The final evidence that killer cows are organized is that they always raise the best calves in the herd, thus convincing ranch managers to keep the psycho for another year to see if she will “settle.” Evil Sue was no exception, and her offspring, early christened Evil Bob, was the biggest, glossiest, healthiest, most perfectly conformed… well, you get the idea.
“Lane, you’re covered with mud,” Silly commented, obviously convinced that this fact had managed to evade my notice as I slogged into the house.
“Really?” I said, looking down my brown shirt and jacket in utter amazement, “And here I just thought that I was being stalked by a slimy ghost who went ‘splorp, splorp, splorp,’ every time I start walking.”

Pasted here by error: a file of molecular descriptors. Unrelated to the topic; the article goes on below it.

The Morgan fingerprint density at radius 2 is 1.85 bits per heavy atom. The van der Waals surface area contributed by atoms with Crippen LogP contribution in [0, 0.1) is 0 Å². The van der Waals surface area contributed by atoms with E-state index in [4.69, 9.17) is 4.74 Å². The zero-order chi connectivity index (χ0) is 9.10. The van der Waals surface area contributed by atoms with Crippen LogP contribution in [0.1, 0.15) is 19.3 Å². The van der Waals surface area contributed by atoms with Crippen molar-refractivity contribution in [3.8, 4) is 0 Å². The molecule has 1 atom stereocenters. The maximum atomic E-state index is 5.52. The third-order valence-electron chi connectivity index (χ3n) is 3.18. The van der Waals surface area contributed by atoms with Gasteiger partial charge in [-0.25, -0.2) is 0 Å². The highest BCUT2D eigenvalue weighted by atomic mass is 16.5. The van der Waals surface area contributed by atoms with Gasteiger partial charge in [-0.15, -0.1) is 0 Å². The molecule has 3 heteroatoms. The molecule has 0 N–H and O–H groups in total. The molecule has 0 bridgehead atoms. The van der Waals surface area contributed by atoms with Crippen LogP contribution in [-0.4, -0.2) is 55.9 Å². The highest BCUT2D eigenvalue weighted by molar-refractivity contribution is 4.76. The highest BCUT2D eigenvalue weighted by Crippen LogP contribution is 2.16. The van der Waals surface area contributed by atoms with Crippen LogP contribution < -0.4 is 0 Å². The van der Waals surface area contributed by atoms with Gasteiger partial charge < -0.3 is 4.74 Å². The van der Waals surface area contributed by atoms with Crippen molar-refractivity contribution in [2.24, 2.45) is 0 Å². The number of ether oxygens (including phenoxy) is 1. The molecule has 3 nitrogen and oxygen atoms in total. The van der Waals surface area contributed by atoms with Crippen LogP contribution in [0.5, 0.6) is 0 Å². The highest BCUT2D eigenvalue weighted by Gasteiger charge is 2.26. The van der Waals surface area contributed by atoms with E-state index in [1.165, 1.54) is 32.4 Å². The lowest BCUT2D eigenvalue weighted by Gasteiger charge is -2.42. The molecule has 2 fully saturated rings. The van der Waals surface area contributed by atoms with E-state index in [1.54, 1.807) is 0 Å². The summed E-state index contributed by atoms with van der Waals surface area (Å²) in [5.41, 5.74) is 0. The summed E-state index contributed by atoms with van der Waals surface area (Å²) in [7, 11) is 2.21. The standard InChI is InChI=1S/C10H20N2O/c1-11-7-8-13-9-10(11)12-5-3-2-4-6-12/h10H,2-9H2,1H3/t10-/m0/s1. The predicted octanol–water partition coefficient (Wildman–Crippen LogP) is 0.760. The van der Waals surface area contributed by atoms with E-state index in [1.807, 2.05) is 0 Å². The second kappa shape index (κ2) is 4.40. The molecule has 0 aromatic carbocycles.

“Nope, bro, it’s mud,” she assured me. “Oh, by the way, some guy who called himself the G-Dog just called for you. Says he went to college with you in Rosebud last fall.”
“G-Dog?” I said. “The skateboarder-gymnast-breakdancing-rap freak? What’d he want?”
“Beats me, two-bite brownie,” she chuckled. “He left a number.”
After Silly hosed me off in the front yard, I called G-Dog in Prince George, three hours drive from the ranch.
“G, my man!” I said.
“Yo, Mister B. Hey from the G,” he jived. “How do ya be? Long time, no see.”
“I’m going to hang up.”
“Sorry. What you up to?”
“I just got trampled by a cow and I’m standing here soaking wet with mud running out of my ears, how are you?”
“Sweet! Anyway, here’s the deal. I’m taking a vacation up north next month, and I’ll be passing right by Moberly Lake. Thought I might stop and see you on my way.”
“Sounds great. You don’t mind ranches, right?”
“Hey, I love that whole cowboy thing. I had a blast when we all went riding in September.”
“G, that was a dude ranch. You fell off before the horse even moved.”
“Okay, so I had a slippery saddle. Got anything we can do without horses?”